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  1. The logical first step would be to roll Agricultural and Mining and Pastoral into one region – that would fix the grossest of the malapportionment.

    This would still leave non-metro WA with 40% of seats with 25% of the population, but it’s a start.

    If you then added the missing six members back to the three metro regions (making 8 per region), then you’d get Perth having 66% of the seats with 75% of the population. I think that would not be an unreasonable split (a slight regional imbalance, but not unreasonably so). An alternative would be to recreate the Metro regions as four six-member regions – but how that would work I don’t know; perhaps Central Metro, North Metro, East Metro and South Metro.

    M+P being merged with Agricultural is a bit of a mishmash of communities, but given nearly every suggestions for the Federal seat of Durack has a worse abomination (the Kimberley in a seat with outer suburban Perth), it’s not the worst setup in WA politics.

  2. My understanding of the original 2005-8 Legislative Council reform plan is that it was only a dilution of the rural and regional weighting from equal with the Perth Metro area to a 15:21 split (through adjusting the number of member per region) in the Metro area`s favour, still leaving significant rural and regional weighting and with the same increase in non-metro malapportionment through equalising the number of members in each non-metro region without equalising voter numbers. It was, on balance, fairer than what actually happened but not one vote, one value. There is not real way of having 1 vote, 1 value without reforming the balance of regions between metro and non-metro (other than ridiculously large metro regions, e.g. 15-18 members each).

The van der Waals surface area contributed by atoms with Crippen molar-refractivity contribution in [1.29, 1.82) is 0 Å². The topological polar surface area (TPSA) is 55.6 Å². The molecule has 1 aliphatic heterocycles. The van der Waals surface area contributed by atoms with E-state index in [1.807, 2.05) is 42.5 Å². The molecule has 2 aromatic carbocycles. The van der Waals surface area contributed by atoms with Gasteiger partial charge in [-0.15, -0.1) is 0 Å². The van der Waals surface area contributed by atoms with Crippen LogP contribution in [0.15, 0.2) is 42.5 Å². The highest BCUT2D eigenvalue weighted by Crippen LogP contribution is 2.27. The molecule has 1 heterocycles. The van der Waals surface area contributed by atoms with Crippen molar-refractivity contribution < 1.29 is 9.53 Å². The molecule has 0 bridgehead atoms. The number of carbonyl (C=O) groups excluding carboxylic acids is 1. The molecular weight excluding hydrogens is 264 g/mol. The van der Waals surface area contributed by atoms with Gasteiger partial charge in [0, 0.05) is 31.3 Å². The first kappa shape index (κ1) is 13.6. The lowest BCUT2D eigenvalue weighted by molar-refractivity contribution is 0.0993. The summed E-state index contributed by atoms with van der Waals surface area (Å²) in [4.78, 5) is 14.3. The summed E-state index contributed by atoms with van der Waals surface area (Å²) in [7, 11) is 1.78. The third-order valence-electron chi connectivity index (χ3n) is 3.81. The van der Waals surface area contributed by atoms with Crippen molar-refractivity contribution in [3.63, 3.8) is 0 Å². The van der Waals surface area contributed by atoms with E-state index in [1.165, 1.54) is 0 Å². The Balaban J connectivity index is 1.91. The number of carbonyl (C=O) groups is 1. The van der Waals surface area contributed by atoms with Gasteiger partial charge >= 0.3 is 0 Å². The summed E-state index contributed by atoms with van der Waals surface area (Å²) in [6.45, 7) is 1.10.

I suspect that work from home expanding the residence rage of Perth based “office jobs” in Agricultural and South West might help with malapportionment (except for Mining and Pastoral).

  3. I’d like to see a 4*9 model. Keep the metro regions the same, merge the three rural ones. Easy to do, keeps the size of the upper house the same, and it’s roughly proportional. Regions with an odd number of seats are generally better (less chance of deadlock), and with a 10% quota, the Nats can still get a couple of seats, as can the Shooters or whoever.

    A 50-50 election would probably have a 5-4 split to the left in East and South Metro, 5-4 to the right in the other two, and any majority Labor govt should be able to get things through the upper house with the Greens. 2017 would’ve had a fifth left seat in North Metro and a sixth in East Metro – something like 16 ALP 4 Grn, a clear majority.

    Obviously there’s other things that need to be fixed. GVTs need to get gone – there seems to be a grim inevitability that there’ll be at least a couple of microparties elected with 2% of the vote on Saturday.

  4. Given the size of the state, the diversity of the regions and the sacrifices that many make to live in regional WA, I’m not too bothered by the existence of malapportionment. Perhaps add in an extra metro seat in each region if need be, but like Tom I too hope that we start to see a return to the regions as people’s work conditions change.